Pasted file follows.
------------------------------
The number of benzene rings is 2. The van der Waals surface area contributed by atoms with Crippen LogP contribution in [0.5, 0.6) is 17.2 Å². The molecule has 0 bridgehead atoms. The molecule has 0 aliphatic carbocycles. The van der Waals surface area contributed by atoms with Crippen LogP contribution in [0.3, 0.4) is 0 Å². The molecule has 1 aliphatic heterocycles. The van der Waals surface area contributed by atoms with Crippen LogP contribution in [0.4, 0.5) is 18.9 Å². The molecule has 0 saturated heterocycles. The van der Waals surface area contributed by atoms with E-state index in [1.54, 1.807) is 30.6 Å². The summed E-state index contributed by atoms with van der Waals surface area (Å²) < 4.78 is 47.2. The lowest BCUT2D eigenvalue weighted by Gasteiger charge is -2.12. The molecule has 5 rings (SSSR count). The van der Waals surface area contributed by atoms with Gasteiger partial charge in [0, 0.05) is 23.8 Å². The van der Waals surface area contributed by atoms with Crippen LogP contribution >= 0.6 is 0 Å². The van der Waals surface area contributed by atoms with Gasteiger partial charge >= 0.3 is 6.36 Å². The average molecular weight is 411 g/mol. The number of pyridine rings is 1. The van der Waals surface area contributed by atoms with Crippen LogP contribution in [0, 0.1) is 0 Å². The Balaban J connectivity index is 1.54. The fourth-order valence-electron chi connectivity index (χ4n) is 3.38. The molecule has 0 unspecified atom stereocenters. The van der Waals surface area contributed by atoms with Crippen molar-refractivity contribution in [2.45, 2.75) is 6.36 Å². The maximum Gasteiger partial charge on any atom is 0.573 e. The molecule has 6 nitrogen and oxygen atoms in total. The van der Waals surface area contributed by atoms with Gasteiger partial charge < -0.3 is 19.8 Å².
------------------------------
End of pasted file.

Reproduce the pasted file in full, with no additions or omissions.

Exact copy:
The number of benzene rings is 2. The van der Waals surface area contributed by atoms with Crippen LogP contribution in [0.5, 0.6) is 17.2 Å². The molecule has 0 bridgehead atoms. The molecule has 0 aliphatic carbocycles. The van der Waals surface area contributed by atoms with Crippen LogP contribution in [0.3, 0.4) is 0 Å². The molecule has 1 aliphatic heterocycles. The van der Waals surface area contributed by atoms with Crippen LogP contribution in [0.4, 0.5) is 18.9 Å². The molecule has 0 saturated heterocycles. The van der Waals surface area contributed by atoms with E-state index in [1.54, 1.807) is 30.6 Å². The summed E-state index contributed by atoms with van der Waals surface area (Å²) < 4.78 is 47.2. The lowest BCUT2D eigenvalue weighted by Gasteiger charge is -2.12. The molecule has 5 rings (SSSR count). The van der Waals surface area contributed by atoms with Gasteiger partial charge in [0, 0.05) is 23.8 Å². The van der Waals surface area contributed by atoms with Crippen LogP contribution >= 0.6 is 0 Å². The van der Waals surface area contributed by atoms with Gasteiger partial charge >= 0.3 is 6.36 Å². The average molecular weight is 411 g/mol. The number of pyridine rings is 1. The van der Waals surface area contributed by atoms with Crippen LogP contribution in [0, 0.1) is 0 Å². The Balaban J connectivity index is 1.54. The fourth-order valence-electron chi connectivity index (χ4n) is 3.38. The molecule has 0 unspecified atom stereocenters. The van der Waals surface area contributed by atoms with Crippen molar-refractivity contribution in [2.45, 2.75) is 6.36 Å². The maximum Gasteiger partial charge on any atom is 0.573 e. The molecule has 6 nitrogen and oxygen atoms in total. The van der Waals surface area contributed by atoms with Gasteiger partial charge < -0.3 is 19.8 Å².